One of the courses I teach is the standard Microsoft 70-483 exam preparation course. For some reason, the exam still has questions about how the BinaryFormatter and SoapFormatter components work (I'm not even going to try to guess why), so the training material also discusses the related concepts in detail.

The course goes on and on about how these formatter-serializers work: discussing the usual attributes like SerializableAttribute and NonSerializedAttribute, then goes on to discuss the ISerializable interface, serializer surrogates and binders, the serialization-cycle handling attributes like OnSerializingAttribute, and finally IFormmatter, the base interface for all formatters. And then comes an example to implement the IFormatter interface for the ini-format — without having even the smallest regard to the concepts and algorithm discussed just 10 minutes before during the course. No checking for the attribute, no checking the ISerializable interface, no "lifecycle-methods", nothing. Just a basic implementation using FormatterServices. And this doesn't help the students understand the role of the discussed concepts at all. Not only that, but it actually confuses them by omitting these from the process.

So I decided to create a more comprehensive implementation to show how the related API works. The full code can be accessed as one of my gists. Here's a breakdown of how it works.

Implementing the IFormatter

Implementing the IFormatter at a high level is actually pretty easy: you need the binder, the streaming context, the surrogate selector, and a method to serialize and another to deserialize:

public class IniFormatter
{
    public ISurrogateSelector SurrogateSelector { get; set; }
    public StreamingContext Context { get; set; }
    public SerializationBinder Binder { get; set; }
    
    public void Serialize(Stream serializationStream, object graph)
    {
      throw new NotImplementedException();
    }

    public object Deserialize(Stream serializationStream)
    {
      throw new NotImplementedException();
    }
}

Of course, the tricky part is implementing the methods. I haven't had the time yet to implement the deserialization properly, but the serialization works pretty well.

Implementing serialization

So the basic algorithm to implement serialization is not that hard, but you have to account for all the possible APIs that can do the actual serialization.

  1. Check to see if there is a surrogate defined in the formatter for the type. If so, use that.
  2. Check to see if the object to be serialized is serializable and implements ISerializable. If so, call its own implementation through that.
  3. Check to see of the object to be serialized is serializable. If so, use FormatterServices.
  4. Don't forget to call the lifecycle methods.

I actually looked into the source code of BinaryFormatter to see how these different options are priorized. In the end, the high-level code looks something like this:

public void Serialize(Stream serializationStream, object graph)
{
  var objectType = graph.GetType();
  var serializationSurrogate = SurrogateSelector?.GetSurrogate(objectType, Context, out var _);
  if (serializationSurrogate != null)            
    SerializeWithSurrogate(serializationStream, graph, objectType, serializationSurrogate);            
    else if (graph is ISerializable serializable)
      SerializeAsISerializable(serializationStream, graph, objectType, serializable);
    else
      SerializeWithFormatterServices(serializationStream, graph, objectType);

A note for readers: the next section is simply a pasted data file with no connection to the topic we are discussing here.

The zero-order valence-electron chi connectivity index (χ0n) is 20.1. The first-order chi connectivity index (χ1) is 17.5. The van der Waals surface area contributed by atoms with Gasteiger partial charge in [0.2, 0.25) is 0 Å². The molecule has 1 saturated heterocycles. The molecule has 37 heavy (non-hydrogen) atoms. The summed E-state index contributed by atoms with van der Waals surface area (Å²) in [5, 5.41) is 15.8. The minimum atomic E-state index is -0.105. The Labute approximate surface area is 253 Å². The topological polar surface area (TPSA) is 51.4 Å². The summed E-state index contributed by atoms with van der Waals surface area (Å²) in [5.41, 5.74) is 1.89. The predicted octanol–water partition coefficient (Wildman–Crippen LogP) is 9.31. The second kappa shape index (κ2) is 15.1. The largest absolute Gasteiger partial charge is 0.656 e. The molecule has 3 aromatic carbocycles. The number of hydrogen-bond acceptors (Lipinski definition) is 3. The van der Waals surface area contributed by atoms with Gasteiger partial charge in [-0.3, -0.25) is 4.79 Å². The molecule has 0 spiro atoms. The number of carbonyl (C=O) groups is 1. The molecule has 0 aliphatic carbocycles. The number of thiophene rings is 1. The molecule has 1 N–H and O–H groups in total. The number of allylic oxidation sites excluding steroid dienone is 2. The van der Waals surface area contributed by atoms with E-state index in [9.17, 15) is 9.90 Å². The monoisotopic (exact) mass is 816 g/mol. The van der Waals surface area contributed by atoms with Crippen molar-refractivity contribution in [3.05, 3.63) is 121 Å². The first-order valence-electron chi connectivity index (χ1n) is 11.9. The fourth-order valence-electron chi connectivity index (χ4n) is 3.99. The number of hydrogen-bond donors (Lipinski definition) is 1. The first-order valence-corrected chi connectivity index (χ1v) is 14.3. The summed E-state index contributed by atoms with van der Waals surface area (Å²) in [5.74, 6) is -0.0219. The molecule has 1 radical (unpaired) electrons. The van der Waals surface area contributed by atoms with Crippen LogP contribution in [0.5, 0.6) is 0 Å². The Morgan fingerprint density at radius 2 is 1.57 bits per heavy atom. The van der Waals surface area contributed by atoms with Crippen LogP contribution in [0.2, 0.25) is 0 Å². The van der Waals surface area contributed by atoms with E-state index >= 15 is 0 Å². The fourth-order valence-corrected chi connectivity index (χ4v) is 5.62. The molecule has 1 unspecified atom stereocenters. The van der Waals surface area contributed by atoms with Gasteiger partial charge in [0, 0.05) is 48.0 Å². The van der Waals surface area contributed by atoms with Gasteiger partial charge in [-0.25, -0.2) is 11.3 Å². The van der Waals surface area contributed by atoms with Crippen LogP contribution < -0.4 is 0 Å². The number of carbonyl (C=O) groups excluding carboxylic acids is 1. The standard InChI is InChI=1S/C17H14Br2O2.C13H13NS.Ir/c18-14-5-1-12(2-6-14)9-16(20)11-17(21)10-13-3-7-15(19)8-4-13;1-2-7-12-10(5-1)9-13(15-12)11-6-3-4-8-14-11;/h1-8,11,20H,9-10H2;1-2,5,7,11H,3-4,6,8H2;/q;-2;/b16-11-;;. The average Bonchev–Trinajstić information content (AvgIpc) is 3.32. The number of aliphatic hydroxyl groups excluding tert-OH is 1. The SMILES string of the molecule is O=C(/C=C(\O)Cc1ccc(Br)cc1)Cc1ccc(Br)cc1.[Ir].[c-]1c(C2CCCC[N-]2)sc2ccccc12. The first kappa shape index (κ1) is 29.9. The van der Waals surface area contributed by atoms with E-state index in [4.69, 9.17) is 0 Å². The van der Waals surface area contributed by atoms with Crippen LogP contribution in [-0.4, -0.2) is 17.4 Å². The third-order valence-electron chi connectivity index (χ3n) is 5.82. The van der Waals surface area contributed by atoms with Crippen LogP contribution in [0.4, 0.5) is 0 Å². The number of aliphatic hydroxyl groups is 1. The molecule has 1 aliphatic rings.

GetCallbackDelegate(objectType, typeof(OnSerializedAttribute))
                       ?.DynamicInvoke(graph,Context);
}

Serializing using a surrogate

So the first option that the algorithm checks is the surrogate-based serialization mechanism. This is actually very simple: you just create a SerializationInfo object and pass it to the surrogate that fills this object with values for the serialization.

private void SerializeWithSurrogate(Stream serializationStream, object graph, Type objectType, ISerializationSurrogate serializationSurrogate)
{
  var serializationInfo = new SerializationInfo(objectType, new FormatterConverter());
  serializationSurrogate.GetObjectData(graph, serializationInfo, Context);
  SerializeFromSerializationInfo(serializationStream, graph, serializationInfo);
}

When the info is ready, the serialization itself is pretty easy. First, you have to write the type's name to the stream. To do this, you use your serialization binder, whose job is to map the type to name of the assembly and the type:

private void WriteTypeName(Type objectType, StreamWriter sw)
{
  Binder.BindToName(objectType, out var assemblyName, out var typeName);
  sw.WriteLine(typeName);
  sw.WriteLine(assemblyName);
}

The binder itself in this case is a specially implemented binder for the ini formatter, implemented as a nested class:

public class IniTypeBinder : SerializationBinder
{
  public override Type BindToType(string assemblyName, string typeName) => Type.GetType(typeName.Split('=')[1]);
  
  public override void BindToName(Type serializedType, out string assemblyName, out string typeName)
  {
    assemblyName = $"{IniFormatter.AssemblyNameKey}={serializedType.Assembly.FullName}";
    typeName = $"{IniFormatter.ClassNameKey}={serializedType.AssemblyQualifiedName}";
  }
}

When you have this one, you can use this to write out the type info and the actual data from the object:

GetCallbackDelegate(graph.GetType(), typeof(OnSerializingAttribute))?.DynamicInvoke(graph, Context);
using (var sw = new StreamWriter(serializationStream))
{
  WriteTypeName(graph.GetType(), sw);
  foreach (var item in serializationInfo)
  {
   sw.WriteLine($"{item.Name}={item.Value.ToString()}");
  }
}

This is where one of the life-cycle methods should be called (discussed later in the code) and then the object is serialized by writing the type name and the values from the SerializationInfo object as key-value pairs. This is the part that you have to define yourself as part of your actual serialization protocol.

Serializing as an ISerializable implementation